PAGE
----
For the sides, I used a contrasting color. I used fabric that would fit the length of the window after hemming. I hemmed all sides of this fabric then used safety pins to hang them from the top corners of the top curtain and used the same trim that I attached to the tie at the top to gather the top ends.
These are very easy to make and my parents "whom I made them for" love them!
By Jean from Forest Lake MN
Being a new homeowner I didn't have enough curtains for all my windows, particularly the small kitchen window above the sink. I took a pillowcase and split the seams and cut it in half at the end, hemmed them and made a temporary pair of curtains for the window. They fit perfect and the pattern matches the wallpaper in the kitchen!
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Here are questions related to Frugal Window Curtains.
I want to hang thermal curtains in my living room this winter to conserve heat. I only have one big triple window in the livingroom and would like to put a wrought iron rod across the top and hang (preferably) tab top curtains on it. Naturally I do not want to spend a fortune on this project. Does anyone have any sugestions to do this frugally? I want to save as much money as possible.
I have two patio doors facing northeast in NH , I found that if I used Plain light weight White Blankets, as liners to my drapes this works well for me. I found four older Blankets at a Thrift store, already soft One side had a print the back side of the blanket was a white/cream color. Tacking with small sitches by hand or on the machine, alone the top of the drapes / blanket to the back side, just under the hook pockets, white side facing outward, Print doesn't even show, cut the extra off at the bottom, Blocks the cold in the winter months, darkens the room in the hot summer months so it's a win / win all year round Than the white blanket stops the drapes from fading. These four blankets have paid for thems self many times over.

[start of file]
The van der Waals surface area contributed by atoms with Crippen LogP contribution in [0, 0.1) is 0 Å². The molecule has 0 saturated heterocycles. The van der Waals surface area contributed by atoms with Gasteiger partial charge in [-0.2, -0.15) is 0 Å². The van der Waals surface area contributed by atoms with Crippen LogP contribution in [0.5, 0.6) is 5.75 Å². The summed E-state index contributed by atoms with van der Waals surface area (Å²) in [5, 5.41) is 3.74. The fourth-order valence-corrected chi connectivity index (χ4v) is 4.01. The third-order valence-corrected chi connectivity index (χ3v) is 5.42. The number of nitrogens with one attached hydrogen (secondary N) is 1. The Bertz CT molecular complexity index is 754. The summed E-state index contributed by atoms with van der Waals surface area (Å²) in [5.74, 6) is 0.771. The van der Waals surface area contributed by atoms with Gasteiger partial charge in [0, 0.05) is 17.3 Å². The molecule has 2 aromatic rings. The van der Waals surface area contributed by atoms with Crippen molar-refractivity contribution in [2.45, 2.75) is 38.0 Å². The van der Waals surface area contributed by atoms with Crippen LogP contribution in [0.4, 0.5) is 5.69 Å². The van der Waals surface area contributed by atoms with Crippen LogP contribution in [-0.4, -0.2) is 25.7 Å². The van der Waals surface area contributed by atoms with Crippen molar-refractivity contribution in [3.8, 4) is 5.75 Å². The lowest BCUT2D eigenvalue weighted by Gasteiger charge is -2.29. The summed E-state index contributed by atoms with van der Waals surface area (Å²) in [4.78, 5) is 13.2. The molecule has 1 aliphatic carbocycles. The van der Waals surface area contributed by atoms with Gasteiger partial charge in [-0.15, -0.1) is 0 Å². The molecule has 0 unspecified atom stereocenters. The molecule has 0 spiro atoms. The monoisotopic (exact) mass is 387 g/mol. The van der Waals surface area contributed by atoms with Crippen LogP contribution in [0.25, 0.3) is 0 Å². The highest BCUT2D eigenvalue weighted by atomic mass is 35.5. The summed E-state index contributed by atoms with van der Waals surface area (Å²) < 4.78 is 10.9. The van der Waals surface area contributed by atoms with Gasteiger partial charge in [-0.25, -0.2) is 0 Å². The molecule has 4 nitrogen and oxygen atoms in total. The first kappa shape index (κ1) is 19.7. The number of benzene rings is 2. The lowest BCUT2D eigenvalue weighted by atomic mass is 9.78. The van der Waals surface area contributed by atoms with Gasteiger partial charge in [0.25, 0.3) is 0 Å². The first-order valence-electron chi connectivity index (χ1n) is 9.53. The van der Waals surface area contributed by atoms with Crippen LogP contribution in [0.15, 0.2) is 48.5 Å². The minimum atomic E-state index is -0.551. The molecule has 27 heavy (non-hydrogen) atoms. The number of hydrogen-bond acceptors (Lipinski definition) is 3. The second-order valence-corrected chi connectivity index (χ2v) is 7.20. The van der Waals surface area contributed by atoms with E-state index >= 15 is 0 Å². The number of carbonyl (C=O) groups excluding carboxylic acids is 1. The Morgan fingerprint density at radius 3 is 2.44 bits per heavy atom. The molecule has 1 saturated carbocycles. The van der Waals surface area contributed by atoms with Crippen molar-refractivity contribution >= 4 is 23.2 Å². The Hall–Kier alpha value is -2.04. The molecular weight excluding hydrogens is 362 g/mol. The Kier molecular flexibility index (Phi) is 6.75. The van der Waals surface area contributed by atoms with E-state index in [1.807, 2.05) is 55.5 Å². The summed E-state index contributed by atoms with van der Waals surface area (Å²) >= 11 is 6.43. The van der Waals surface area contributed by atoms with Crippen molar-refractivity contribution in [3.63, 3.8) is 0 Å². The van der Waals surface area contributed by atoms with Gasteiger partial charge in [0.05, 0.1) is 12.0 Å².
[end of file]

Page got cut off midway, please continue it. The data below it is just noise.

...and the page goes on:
I have found a second hand, king comforter the same as the one I currently have on my bed. I have 5 windows that I have not been able to treat affordably. The material of the comforters is a gold on red, good quality material.
I thought I might be able to convert to curtain panels since I now have 2 x the fabric to work with. I then could update with a solid and use the shams, etc. as accents. How would I go about making this idea take life. I have basic sewing skills, but don't want a basic look. Please help.
By Ryan from Madison, MS
By Brenda J. Moore 06/27/2010
One good idea is to measure the windows first and decide on the fullness, i.e.: 1+1/2 the width or 2x the width for fullness in the drape. Then, if your a bit nervous here is a super simple method that looks great! Purchase decorative hooks from a fabric store, usually in the drapery area. These come in varied colors, metals and have numerous tops that are decorative, i.e. fleur de lis, stars, plain etc.
1: You will need to decide first how many clips you will need by measuring across your fabric and dividing by how ever many will hold up the curtain quite neatly without gaps, along the top, usually 1 ring/clip for every 4", to provide a clean look. Don't go cheap here it will look real shabby. Ask the rep in the fabric drapery area, they know more than most of the clerks will. You can even take your fabric in and ask them to quickly show you how this will work.
2: Make your curtain into the rectangle, square [whatever size you have decided] by sewing up a folded over, neat hem on all sides.
3: Attach the clips across the top evenly measured out.
4: Slip the clip loops onto your curtain rod.
* You can reverse these steps 3 & 4 if you want to.
5: Hang curtain rods in the wall attachments.
6: Stand back to admire your super work!
~ You could still add a valance across the top in front of the curtain by using a valance curtain rod.
Perhaps you will have enough with the pillow shames sewn together length wise into one longer piece.
Or, If pillow shams are quite a good size, you could cut them in half horizontally and then have four lengths to sew together to create one long length of cloth to form the valance. Most valances are about 12" -14" deep
Sew a simple set of hems across the top of the length of fabric. These are only as far apart as the width of your valance rod plus a half inch or so for ease of sliding the curtain across it.
*Just think 2 horizontal lines, a couple inches [whatever] apart. The rod will go through these. If you want to enha